Dyke (Geology)

Publication Date: March 2020


Participating in the 2024 PopSugar reading challenge? Read Dyke (Geology)  for prompt number 39: a fiction book by a trans or nonbinary author.

Through intertwined threads of autofiction, lyric science writing, and the tale of a newly queer Hawaiian volcano, Sabrina Imbler delivers a coming out story on a geological time scale. This is a small book that tackles large, wholly human questions—what it means to live and date under white supremacy, to never know if one is loved or fetishized, how to navigate fierce desires and tectonic heartbreak through the rise and eventual eruption of a first queer love.

“When two galaxies stray too near each other, the attraction between them can be so strong that the galaxies latch on and never let go. Sometimes the pull triggers head-on wrecks between stars—galactic collisions—throwing bodies out of orbit, seamlessly into space. Sometimes the attraction only creates a giant black hole, making something whole into a kind of missing.” In vivid, tensile prose, Dyke (geology) subverts the flat, neutral language of scientific journals to explore what it means to understand the Earth as something queer, volatile, and disruptive.


The history of magnetism on Earth is locked in molten rock, teased out in fiery plumes that burst forth from the mantle. As the fire dies into the hardness of basalt, it preserves the exact magnetic forces working on Earth at the time of its cooling. This is how Kohala learned of the changing of the poles. She felt it in her lava. Each explosion, therefore, is a kind of record of ecstasy: of what felt good, what hurt, what would soon disappear under clouds of ash.

Listen to Sabrina Imbler read from DYKE (GEOLOGY) // Watch the captioned video on the BLP YouTube Channel



Sabrina Imbler’s DYKE (GEOLOGY) is not only gorgeous, it is wildly transformative. It contains sentences that mimic the Earth itself: craggy, pitted, alive. There is so much movement, a momentum that sweeps readers along sentence by sentence. The structures Imbler builds are deeply affecting, deeply moving. The heart of it sits exposed, bare and beating, pulsing and insistent. This writing is very queer, very loving, very painful, very poignant. It is revolutionary work.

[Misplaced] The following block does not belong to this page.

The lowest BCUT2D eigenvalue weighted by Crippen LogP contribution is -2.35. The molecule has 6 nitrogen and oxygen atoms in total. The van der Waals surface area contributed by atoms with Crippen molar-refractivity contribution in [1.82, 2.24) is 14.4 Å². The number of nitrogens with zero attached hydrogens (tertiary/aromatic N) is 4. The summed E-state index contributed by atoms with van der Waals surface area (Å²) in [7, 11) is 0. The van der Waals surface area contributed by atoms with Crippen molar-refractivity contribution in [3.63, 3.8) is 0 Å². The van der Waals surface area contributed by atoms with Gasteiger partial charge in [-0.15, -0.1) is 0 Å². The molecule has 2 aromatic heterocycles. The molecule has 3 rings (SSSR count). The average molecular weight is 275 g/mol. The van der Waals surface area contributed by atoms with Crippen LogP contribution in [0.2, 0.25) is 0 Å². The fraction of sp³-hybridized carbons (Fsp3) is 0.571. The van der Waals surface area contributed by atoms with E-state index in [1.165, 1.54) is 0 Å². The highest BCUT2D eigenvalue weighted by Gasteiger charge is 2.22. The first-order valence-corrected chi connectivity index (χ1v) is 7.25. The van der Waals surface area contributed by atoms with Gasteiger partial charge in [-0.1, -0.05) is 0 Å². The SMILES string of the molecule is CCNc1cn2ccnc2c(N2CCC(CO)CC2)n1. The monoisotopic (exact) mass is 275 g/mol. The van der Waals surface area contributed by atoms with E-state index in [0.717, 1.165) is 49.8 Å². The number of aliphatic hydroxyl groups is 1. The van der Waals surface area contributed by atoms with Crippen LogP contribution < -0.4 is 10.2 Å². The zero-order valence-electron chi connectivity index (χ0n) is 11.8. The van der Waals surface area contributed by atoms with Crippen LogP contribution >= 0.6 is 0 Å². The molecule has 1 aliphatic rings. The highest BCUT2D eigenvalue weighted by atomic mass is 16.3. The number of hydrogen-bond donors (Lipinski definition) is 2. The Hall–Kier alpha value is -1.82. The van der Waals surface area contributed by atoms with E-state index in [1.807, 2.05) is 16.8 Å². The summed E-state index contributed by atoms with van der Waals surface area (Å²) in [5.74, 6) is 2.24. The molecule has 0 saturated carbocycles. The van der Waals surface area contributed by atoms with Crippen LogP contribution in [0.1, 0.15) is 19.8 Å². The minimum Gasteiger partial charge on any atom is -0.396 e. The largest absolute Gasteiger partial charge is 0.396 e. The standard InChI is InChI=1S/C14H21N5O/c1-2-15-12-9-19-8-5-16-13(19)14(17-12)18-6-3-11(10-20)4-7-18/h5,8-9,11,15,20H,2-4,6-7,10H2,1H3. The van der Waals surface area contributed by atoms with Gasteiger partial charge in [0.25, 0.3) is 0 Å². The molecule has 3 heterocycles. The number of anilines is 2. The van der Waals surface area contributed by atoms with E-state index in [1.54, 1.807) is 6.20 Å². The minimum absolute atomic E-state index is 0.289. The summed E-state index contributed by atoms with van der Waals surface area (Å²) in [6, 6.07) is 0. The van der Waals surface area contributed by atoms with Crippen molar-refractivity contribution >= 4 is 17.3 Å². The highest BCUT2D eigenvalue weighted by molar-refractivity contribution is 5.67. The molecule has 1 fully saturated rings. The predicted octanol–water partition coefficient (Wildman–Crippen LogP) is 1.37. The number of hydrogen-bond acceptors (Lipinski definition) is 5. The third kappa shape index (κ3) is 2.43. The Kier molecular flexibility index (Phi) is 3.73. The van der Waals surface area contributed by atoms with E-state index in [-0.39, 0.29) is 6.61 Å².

—Kristen Arnett, NEW YORK TIMES bestselling author of MOSTLY DEAD THINGS

You’ll feel every moment of this book, words twisting, colliding, rooting in the body. With a gentle ferocity that builds from the inside out, I was swept by Imbler’s story of navigation, displacement, and the violent marvels of the natural world.


A dazzling work, striking and rich, Imbler’s geology reminds us what it means to be alive.

—Randa Jarrar, award-winning author of A MAP OF HOME and HIM, ME, MUHAMMAD ALI

DYKE (GEOLOGY) holds strata of meaning and feeling veined with anger, horniness, and shame, studded with outcrops of facts and nuggets of nerd jokes. All of this together is what makes the sum of Sabrina Imbler’s ranging, folding, stacking sentences an effortful pleasure to traverse, even when they dig down into pain. Like a lasting mythology, Dyke (geology) offers ways to feel through indirection what it’s hard to know head-on. Like good science, it recognizes the mediated ways that power shapes both knowledge and desire, what we’re able to find and what we want to be true. Like any landscape, it repays attention and doesn’t stop at the surface, but lives in the relationships among history and chemistry, the open air and the hot heart of the Earth.


Imbler queers the history of the world here—a thrilling summer romance set to geological time, unlike any I know, spanning the globe and the history of humanity and the space between two dyke hearts. Play in the waves of this mind and emerge renewed.

—Alexander Chee, author of EDINBURGH, THE QUEEN OF THE NIGHT, and the essay collection HOW TO WRITE AN AUTOBIOGRAPHICAL NOVEL

About the Author

© Rozette Rago

Sabrina Imbler

Sabrina Imbler is a half-Chinese writer and dyke based in Brooklyn. She is a staff writer for Atlas Obscura and the recipient of fellowships from Jack Jones Literary Arts, the Asian American Writer’s Workshop, and Paragraph NY. Sabrina wrote the monthly “My Life in Sea Creatures” column at Catapult and her essay collection How Far the Light Reaches is forthcoming from Little, Brown in 2021.

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